Fig. 3

Improvement in Jaw Functional Limitation Scale after risdiplam treatment.

Improvement in Jaw Functional Limitation Scale after risdiplam treatment.

Two patients with SMA type 3 reported swallowing difficulties during QOL evaluation, of which one reported improvement with treatment,

Thirty patients were assessed using the INQoL questionnaire (Fig. 4). None of the patients reported worsening in the quality of life following treatment All of the patients reported having some degree of muscle weakness on the initial testing with 21 patients noticing improvements after treatment. Of the 26 patients who initially reported fatigue as a symptom, 22 patients (85%) reported a reduction in the fatigue after treatment. Four out of seven patients reported reduction of pain as a result of treatment. Improvements with treatment were also observed in the ability to perform daily activities, increased independence, improved relationships, and self-image. When asked about the effects of the treatment, all the patients reported noticing beneficial treatment effects, only three patients thought that the treatment had some harmful side effects as well. All patients reported that the importance of the beneficial effect of the treatment outweighed the importance of the possible harmful side effects.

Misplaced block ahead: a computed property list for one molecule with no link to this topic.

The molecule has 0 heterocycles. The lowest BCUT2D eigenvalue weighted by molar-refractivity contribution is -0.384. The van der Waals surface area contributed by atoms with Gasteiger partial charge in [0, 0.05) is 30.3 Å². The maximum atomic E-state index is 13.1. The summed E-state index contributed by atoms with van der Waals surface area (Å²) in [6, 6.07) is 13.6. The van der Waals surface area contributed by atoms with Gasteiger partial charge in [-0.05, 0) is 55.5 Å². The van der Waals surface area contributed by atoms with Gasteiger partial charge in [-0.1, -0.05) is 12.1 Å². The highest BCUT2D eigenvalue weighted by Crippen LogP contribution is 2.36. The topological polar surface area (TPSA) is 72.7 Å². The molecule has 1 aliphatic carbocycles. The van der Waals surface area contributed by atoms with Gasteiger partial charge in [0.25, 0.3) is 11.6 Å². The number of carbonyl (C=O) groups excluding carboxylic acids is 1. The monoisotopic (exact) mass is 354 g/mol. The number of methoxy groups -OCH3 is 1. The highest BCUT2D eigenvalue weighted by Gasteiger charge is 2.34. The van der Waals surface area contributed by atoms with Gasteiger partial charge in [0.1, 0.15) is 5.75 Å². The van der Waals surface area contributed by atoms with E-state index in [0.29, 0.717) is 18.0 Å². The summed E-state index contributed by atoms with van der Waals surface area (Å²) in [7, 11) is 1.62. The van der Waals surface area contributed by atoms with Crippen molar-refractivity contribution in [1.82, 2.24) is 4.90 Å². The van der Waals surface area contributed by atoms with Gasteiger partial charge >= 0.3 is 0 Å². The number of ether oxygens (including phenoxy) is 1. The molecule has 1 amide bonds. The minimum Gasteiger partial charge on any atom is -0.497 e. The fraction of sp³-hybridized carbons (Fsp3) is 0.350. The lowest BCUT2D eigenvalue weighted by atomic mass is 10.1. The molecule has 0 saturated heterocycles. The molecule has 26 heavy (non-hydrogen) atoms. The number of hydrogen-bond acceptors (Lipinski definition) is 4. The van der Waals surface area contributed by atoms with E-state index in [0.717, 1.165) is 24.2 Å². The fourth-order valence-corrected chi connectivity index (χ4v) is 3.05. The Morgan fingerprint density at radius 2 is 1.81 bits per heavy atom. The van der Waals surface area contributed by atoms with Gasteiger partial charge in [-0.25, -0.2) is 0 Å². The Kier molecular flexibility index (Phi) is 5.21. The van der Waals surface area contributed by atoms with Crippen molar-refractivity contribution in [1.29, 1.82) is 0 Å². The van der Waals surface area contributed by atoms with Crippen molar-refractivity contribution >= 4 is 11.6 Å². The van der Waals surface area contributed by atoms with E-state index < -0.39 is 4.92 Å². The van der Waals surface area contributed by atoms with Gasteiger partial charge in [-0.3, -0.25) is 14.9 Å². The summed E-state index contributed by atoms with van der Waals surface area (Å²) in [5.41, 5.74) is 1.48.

Fig. 4

Patient reported quality of life improvements after treatment.

Patient reported quality of life improvements after treatment.

Side effects/adverse events and systemic treatment effects

Most frequently reported side effects were headaches and mouth aphthous ulcers, both were transient and mild. One patient reported insomnia (Table 3).

Table 3

Treatment side effect/adverse events

Aphthous ulcersNauseaHeadacheRamsey huntHyperuri-caemiaMacrohe-maturiaAnaemiaFeeling bloatedInsomniaDeathNo side effects
Number of patients213111111123

One patient had temporary treatment discontinuation due to anaemia and another because of macrohematuria. Treatment was restarted in both cases after further tests showed menorrhagia and recurrent urinary tract infections associated with permanent urinary catheter as the cause.

During risdiplam treatment one patient had Ramsay Hunt syndrome, another patient had hyperuricemia, treatment was not paused or discontinued in these cases.